David Frum May 27th, 2004 at 12:00 am
his speech Monday night, George W. Bush proved he’s still a risk-taker. The
U.S. President is betting on the hope that the United Nations can help
stabilize Iraq. Specifically, he believes UN special envoy Lakhdar Brahimi can
assemble a representative and effective government, and that – the oil-for-food
scandal notwithstanding — the UN has as much prestige with ordinary Iraqis as
it does with Western diplomats and editorial boards.
Bush’s new blueprint comes amid complaints — widely circulated in recent
months — that “the Bush administration has no plan for postwar
Iraq.” But the truth is that the Bush administration had something worse
than no plan. It had two plans. And it was the collision between those two
plans that wrecked Ahmad Chalabi’s offices in Baghdad last week.
A was Donald Rumsfeld’s plan: Overthrow Saddam and get out.
Mr. Rumsfeld and his Pentagon planners saw it, Saddam presented an intolerable
threat to American security in the post-9/11 world. But those same defence
planners had no interest in nation-building. So they wanted to invade, install
a friendly government and leave.
if Saddam was a threat, he was not the only threat. Defence planners had to
take seriously the threat from North Korea, from Iran and from irregular
al-Qaeda formations all over the world. In 1990, the United States sent
half-a-million troops to fight the Gulf War. In 2003, the world was a more
dangerous place — and the U.S. army was much smaller. The job in Iraq would
have to be done with a much smaller force.
where Ahmed Chalabi came in. In the 1990s, Chalabi had gathered Iraq’s
bewildering variety of anti-Saddam resistance groups — Shiite, Sunni, Kurd;
religious and liberal — into a broad coalition, the Iraqi National Congress.
Chalabi himself had appealing democratic credentials. Best of all, he had
access to his own indigenous security forces: the Kurdish militias of northern
Iraq. Chalabi had the ability to organize a provisional post-Saddam government.
No other Iraqi did. He became the U.S. Defence Department’s man.
B was the State Department’s and the Central Intelligence Agency’s. The supreme
priority of those two bureaucracies was to preserve America’s traditional Arab
alliances. State felt that way because it was in the alliance-preservation
business; the CIA, because it relies on co-operation with friendly Arab
intelligence services for much of its information on the Middle East.
trouble was that the traditional Arab allies despised Chalabi. He was a Shiite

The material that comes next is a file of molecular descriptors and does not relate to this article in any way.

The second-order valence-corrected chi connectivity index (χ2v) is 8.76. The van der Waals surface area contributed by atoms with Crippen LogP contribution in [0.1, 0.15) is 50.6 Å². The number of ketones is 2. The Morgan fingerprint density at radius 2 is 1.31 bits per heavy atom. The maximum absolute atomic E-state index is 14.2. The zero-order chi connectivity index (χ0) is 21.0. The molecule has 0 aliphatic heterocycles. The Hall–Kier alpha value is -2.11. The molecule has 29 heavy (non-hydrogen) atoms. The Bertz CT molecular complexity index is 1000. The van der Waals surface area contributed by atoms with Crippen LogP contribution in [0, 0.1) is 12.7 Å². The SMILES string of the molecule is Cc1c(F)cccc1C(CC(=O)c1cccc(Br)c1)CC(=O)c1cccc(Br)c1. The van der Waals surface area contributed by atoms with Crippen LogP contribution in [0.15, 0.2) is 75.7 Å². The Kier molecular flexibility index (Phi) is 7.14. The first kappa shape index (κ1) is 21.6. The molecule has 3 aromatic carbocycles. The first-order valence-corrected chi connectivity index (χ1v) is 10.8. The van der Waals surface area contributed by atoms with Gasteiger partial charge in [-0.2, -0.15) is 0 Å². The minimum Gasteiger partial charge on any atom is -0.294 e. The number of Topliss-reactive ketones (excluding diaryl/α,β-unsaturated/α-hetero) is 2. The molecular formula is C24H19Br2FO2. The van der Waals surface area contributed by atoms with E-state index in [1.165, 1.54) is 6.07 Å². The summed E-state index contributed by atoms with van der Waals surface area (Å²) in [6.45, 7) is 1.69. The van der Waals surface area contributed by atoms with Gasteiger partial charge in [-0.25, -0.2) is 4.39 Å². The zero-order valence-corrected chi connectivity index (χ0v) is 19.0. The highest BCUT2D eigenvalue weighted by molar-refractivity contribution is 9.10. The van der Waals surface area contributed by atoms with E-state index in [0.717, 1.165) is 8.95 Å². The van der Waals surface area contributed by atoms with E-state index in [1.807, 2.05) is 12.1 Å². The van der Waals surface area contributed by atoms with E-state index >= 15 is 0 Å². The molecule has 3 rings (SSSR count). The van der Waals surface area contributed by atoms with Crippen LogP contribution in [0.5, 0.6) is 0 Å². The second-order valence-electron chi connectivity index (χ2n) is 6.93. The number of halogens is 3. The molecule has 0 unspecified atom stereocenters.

Muslim, and the Saudi establishment regards Shiites as renegades and heretics.
Chalabi’s family had been close to the old Hashemite monarchs of Iraq –
hereditary enemies of the House of Saud. His INC got its muscle from the
Kurdish militias of northern Iraq, in itself an outrage and a scandal in the
eyes of orthodox Arab nationalists. Chalabi himself had publicly expressed his
disdain for Arab nationalism, an ideology that he blamed for legitimating
Saddam’s rule in Iraq.
the CIA disliked Chalabi for reasons of its own. It had sponsored an
anti-Saddam coup in 1996. Chalabi had warned that the coup would fail. When
Chalabi’s warnings proved accurate, the CIA accused him of having betrayed the
coup himself. To State and CIA, Chalabi was a pariah, who must at all costs be
excluded from the future government of Iraq. But if not Chalabi, who? There was
nobody — so the occupying force would have to provide the interim government
since everybody agreed that the United States could not, must not, act as that
interim government alone, State’s plan for Iraq’s future took for granted that
there would be a broad and active coalition, ideally one blessed by the United
the end, the Bush administration failed to reconcile the differences between
State and Defense. It opted for Defence’s war plan, a rapid and light
Anglo-American thrust to Baghdad. And it opted for State’s postwar plan, which
demanded a prolonged and heavy international administration of the whole of
results of this contradictory policy are plain. While the U.S. occupation has
achieved some very considerable successes in rebuilding infrastructure and
providing services, Iraq remains a very dangerous place — and the Iraqis themselves
have been largely excluded from their owngovernment.